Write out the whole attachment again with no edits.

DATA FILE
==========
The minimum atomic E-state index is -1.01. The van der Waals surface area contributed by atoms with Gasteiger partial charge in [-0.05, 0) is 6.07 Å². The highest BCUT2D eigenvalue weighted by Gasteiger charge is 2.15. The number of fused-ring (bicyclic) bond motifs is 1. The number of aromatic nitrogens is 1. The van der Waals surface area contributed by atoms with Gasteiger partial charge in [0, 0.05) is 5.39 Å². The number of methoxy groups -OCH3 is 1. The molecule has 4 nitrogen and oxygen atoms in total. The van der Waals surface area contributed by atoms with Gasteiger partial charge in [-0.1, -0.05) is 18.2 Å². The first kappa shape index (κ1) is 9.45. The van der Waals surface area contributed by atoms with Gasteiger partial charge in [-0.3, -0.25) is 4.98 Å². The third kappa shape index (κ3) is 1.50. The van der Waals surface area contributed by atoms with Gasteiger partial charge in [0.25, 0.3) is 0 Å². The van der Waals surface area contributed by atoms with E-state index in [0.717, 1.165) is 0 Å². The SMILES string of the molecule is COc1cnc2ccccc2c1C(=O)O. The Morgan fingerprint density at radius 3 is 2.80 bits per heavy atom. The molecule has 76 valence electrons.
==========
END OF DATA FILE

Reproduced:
The minimum atomic E-state index is -1.01. The van der Waals surface area contributed by atoms with Gasteiger partial charge in [-0.05, 0) is 6.07 Å². The highest BCUT2D eigenvalue weighted by Gasteiger charge is 2.15. The number of fused-ring (bicyclic) bond motifs is 1. The number of aromatic nitrogens is 1. The van der Waals surface area contributed by atoms with Gasteiger partial charge in [0, 0.05) is 5.39 Å². The number of methoxy groups -OCH3 is 1. The molecule has 4 nitrogen and oxygen atoms in total. The van der Waals surface area contributed by atoms with Gasteiger partial charge in [-0.1, -0.05) is 18.2 Å². The first kappa shape index (κ1) is 9.45. The van der Waals surface area contributed by atoms with Gasteiger partial charge in [-0.3, -0.25) is 4.98 Å². The third kappa shape index (κ3) is 1.50. The van der Waals surface area contributed by atoms with Gasteiger partial charge in [0.25, 0.3) is 0 Å². The van der Waals surface area contributed by atoms with E-state index in [0.717, 1.165) is 0 Å². The SMILES string of the molecule is COc1cnc2ccccc2c1C(=O)O. The Morgan fingerprint density at radius 3 is 2.80 bits per heavy atom. The molecule has 76 valence electrons.